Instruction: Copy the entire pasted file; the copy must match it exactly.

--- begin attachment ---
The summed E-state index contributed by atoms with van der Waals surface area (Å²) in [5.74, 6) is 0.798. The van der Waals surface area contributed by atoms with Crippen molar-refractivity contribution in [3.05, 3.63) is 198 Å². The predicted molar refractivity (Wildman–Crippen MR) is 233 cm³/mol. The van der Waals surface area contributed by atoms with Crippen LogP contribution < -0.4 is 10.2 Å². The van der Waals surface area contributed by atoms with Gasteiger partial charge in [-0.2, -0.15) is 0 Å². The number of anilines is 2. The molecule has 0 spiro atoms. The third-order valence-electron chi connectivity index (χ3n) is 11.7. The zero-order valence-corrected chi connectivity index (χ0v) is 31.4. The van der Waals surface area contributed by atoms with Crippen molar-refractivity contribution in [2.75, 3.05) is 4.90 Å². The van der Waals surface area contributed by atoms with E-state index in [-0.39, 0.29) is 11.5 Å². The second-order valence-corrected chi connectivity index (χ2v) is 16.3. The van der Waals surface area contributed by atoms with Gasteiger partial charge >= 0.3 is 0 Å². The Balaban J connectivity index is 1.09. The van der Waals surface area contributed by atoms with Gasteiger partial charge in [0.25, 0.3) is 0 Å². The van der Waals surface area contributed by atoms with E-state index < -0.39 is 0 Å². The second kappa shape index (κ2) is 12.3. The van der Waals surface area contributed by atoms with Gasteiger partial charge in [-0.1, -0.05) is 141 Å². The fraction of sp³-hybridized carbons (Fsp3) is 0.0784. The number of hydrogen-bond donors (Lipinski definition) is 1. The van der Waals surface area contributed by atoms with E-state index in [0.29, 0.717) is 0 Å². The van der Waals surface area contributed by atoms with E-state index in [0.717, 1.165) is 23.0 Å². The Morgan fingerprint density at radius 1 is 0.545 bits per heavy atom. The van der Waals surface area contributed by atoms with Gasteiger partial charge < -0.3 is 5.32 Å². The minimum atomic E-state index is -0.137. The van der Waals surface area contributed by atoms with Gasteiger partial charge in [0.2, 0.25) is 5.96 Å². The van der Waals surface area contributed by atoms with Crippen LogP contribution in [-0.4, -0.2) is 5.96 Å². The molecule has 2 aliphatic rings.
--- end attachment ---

The summed E-state index contributed by atoms with van der Waals surface area (Å²) in [5.74, 6) is 0.798. The van der Waals surface area contributed by atoms with Crippen molar-refractivity contribution in [3.05, 3.63) is 198 Å². The predicted molar refractivity (Wildman–Crippen MR) is 233 cm³/mol. The van der Waals surface area contributed by atoms with Crippen LogP contribution < -0.4 is 10.2 Å². The van der Waals surface area contributed by atoms with Gasteiger partial charge in [-0.2, -0.15) is 0 Å². The number of anilines is 2. The molecule has 0 spiro atoms. The third-order valence-electron chi connectivity index (χ3n) is 11.7. The zero-order valence-corrected chi connectivity index (χ0v) is 31.4. The van der Waals surface area contributed by atoms with Crippen molar-refractivity contribution in [2.75, 3.05) is 4.90 Å². The van der Waals surface area contributed by atoms with E-state index in [-0.39, 0.29) is 11.5 Å². The second-order valence-corrected chi connectivity index (χ2v) is 16.3. The van der Waals surface area contributed by atoms with Gasteiger partial charge >= 0.3 is 0 Å². The Balaban J connectivity index is 1.09. The van der Waals surface area contributed by atoms with Gasteiger partial charge in [0.25, 0.3) is 0 Å². The van der Waals surface area contributed by atoms with E-state index < -0.39 is 0 Å². The second kappa shape index (κ2) is 12.3. The van der Waals surface area contributed by atoms with Gasteiger partial charge in [-0.1, -0.05) is 141 Å². The fraction of sp³-hybridized carbons (Fsp3) is 0.0784. The number of hydrogen-bond donors (Lipinski definition) is 1. The van der Waals surface area contributed by atoms with E-state index in [0.29, 0.717) is 0 Å². The van der Waals surface area contributed by atoms with E-state index in [0.717, 1.165) is 23.0 Å². The Morgan fingerprint density at radius 1 is 0.545 bits per heavy atom. The van der Waals surface area contributed by atoms with Gasteiger partial charge < -0.3 is 5.32 Å². The minimum atomic E-state index is -0.137. The van der Waals surface area contributed by atoms with Gasteiger partial charge in [0.2, 0.25) is 5.96 Å². The van der Waals surface area contributed by atoms with Crippen LogP contribution in [-0.4, -0.2) is 5.96 Å². The molecule has 2 aliphatic rings.